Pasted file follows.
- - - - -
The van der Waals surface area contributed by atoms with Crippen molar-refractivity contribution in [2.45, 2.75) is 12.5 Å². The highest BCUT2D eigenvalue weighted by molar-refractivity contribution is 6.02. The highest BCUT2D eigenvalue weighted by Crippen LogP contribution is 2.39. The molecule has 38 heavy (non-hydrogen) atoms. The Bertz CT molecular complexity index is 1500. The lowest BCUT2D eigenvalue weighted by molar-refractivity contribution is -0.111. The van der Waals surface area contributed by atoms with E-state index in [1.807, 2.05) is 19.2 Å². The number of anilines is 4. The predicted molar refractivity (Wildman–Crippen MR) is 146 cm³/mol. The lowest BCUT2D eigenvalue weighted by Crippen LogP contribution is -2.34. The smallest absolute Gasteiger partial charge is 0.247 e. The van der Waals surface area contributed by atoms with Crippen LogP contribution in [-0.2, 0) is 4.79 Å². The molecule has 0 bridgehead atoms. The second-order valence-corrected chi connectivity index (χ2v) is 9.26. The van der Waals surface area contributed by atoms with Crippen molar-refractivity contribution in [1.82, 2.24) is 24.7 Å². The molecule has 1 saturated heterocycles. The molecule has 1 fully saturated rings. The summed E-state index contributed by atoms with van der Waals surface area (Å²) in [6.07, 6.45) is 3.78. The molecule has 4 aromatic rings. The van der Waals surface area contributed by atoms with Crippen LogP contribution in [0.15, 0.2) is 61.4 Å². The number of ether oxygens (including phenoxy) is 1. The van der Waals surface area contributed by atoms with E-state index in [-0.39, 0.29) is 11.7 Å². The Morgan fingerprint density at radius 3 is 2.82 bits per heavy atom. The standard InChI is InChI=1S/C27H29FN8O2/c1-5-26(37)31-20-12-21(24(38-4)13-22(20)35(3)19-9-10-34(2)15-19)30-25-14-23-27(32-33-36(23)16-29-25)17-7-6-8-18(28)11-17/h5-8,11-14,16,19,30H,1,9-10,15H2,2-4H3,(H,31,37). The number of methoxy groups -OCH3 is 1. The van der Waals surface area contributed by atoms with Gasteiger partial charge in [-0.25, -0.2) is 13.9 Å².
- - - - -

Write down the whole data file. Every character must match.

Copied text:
The van der Waals surface area contributed by atoms with Crippen molar-refractivity contribution in [2.45, 2.75) is 12.5 Å². The highest BCUT2D eigenvalue weighted by molar-refractivity contribution is 6.02. The highest BCUT2D eigenvalue weighted by Crippen LogP contribution is 2.39. The molecule has 38 heavy (non-hydrogen) atoms. The Bertz CT molecular complexity index is 1500. The lowest BCUT2D eigenvalue weighted by molar-refractivity contribution is -0.111. The van der Waals surface area contributed by atoms with E-state index in [1.807, 2.05) is 19.2 Å². The number of anilines is 4. The predicted molar refractivity (Wildman–Crippen MR) is 146 cm³/mol. The lowest BCUT2D eigenvalue weighted by Crippen LogP contribution is -2.34. The smallest absolute Gasteiger partial charge is 0.247 e. The van der Waals surface area contributed by atoms with Crippen LogP contribution in [-0.2, 0) is 4.79 Å². The molecule has 0 bridgehead atoms. The second-order valence-corrected chi connectivity index (χ2v) is 9.26. The van der Waals surface area contributed by atoms with Crippen molar-refractivity contribution in [1.82, 2.24) is 24.7 Å². The molecule has 1 saturated heterocycles. The molecule has 1 fully saturated rings. The summed E-state index contributed by atoms with van der Waals surface area (Å²) in [6.07, 6.45) is 3.78. The molecule has 4 aromatic rings. The van der Waals surface area contributed by atoms with Crippen LogP contribution in [0.15, 0.2) is 61.4 Å². The number of ether oxygens (including phenoxy) is 1. The van der Waals surface area contributed by atoms with E-state index in [-0.39, 0.29) is 11.7 Å². The Morgan fingerprint density at radius 3 is 2.82 bits per heavy atom. The standard InChI is InChI=1S/C27H29FN8O2/c1-5-26(37)31-20-12-21(24(38-4)13-22(20)35(3)19-9-10-34(2)15-19)30-25-14-23-27(32-33-36(23)16-29-25)17-7-6-8-18(28)11-17/h5-8,11-14,16,19,30H,1,9-10,15H2,2-4H3,(H,31,37). The number of methoxy groups -OCH3 is 1. The van der Waals surface area contributed by atoms with Gasteiger partial charge in [-0.25, -0.2) is 13.9 Å².